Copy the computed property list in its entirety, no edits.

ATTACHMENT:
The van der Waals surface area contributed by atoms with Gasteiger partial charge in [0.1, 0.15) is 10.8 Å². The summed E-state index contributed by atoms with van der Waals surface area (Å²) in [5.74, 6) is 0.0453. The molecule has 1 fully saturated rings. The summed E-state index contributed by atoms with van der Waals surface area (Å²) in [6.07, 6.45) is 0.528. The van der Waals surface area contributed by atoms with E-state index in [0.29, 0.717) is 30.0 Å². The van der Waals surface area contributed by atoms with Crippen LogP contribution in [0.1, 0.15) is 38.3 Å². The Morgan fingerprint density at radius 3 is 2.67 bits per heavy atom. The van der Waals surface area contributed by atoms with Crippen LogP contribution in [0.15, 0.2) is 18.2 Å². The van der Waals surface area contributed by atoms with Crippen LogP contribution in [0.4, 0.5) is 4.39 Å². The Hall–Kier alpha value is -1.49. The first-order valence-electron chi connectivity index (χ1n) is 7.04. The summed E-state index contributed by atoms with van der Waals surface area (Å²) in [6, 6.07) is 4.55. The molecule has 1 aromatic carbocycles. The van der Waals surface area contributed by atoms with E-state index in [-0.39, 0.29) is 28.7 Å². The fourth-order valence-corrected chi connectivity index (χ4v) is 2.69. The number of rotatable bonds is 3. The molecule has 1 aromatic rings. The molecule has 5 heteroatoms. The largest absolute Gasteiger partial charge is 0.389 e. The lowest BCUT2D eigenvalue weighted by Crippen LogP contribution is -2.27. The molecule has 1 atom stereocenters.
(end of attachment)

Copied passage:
The van der Waals surface area contributed by atoms with Gasteiger partial charge in [0.1, 0.15) is 10.8 Å². The summed E-state index contributed by atoms with van der Waals surface area (Å²) in [5.74, 6) is 0.0453. The molecule has 1 fully saturated rings. The summed E-state index contributed by atoms with van der Waals surface area (Å²) in [6.07, 6.45) is 0.528. The van der Waals surface area contributed by atoms with E-state index in [0.29, 0.717) is 30.0 Å². The van der Waals surface area contributed by atoms with Crippen LogP contribution in [0.1, 0.15) is 38.3 Å². The Morgan fingerprint density at radius 3 is 2.67 bits per heavy atom. The van der Waals surface area contributed by atoms with Crippen LogP contribution in [0.15, 0.2) is 18.2 Å². The van der Waals surface area contributed by atoms with Crippen LogP contribution in [0.4, 0.5) is 4.39 Å². The Hall–Kier alpha value is -1.49. The first-order valence-electron chi connectivity index (χ1n) is 7.04. The summed E-state index contributed by atoms with van der Waals surface area (Å²) in [6, 6.07) is 4.55. The molecule has 1 aromatic carbocycles. The van der Waals surface area contributed by atoms with E-state index in [-0.39, 0.29) is 28.7 Å². The fourth-order valence-corrected chi connectivity index (χ4v) is 2.69. The number of rotatable bonds is 3. The molecule has 1 aromatic rings. The molecule has 5 heteroatoms. The largest absolute Gasteiger partial charge is 0.389 e. The lowest BCUT2D eigenvalue weighted by Crippen LogP contribution is -2.27. The molecule has 1 atom stereocenters.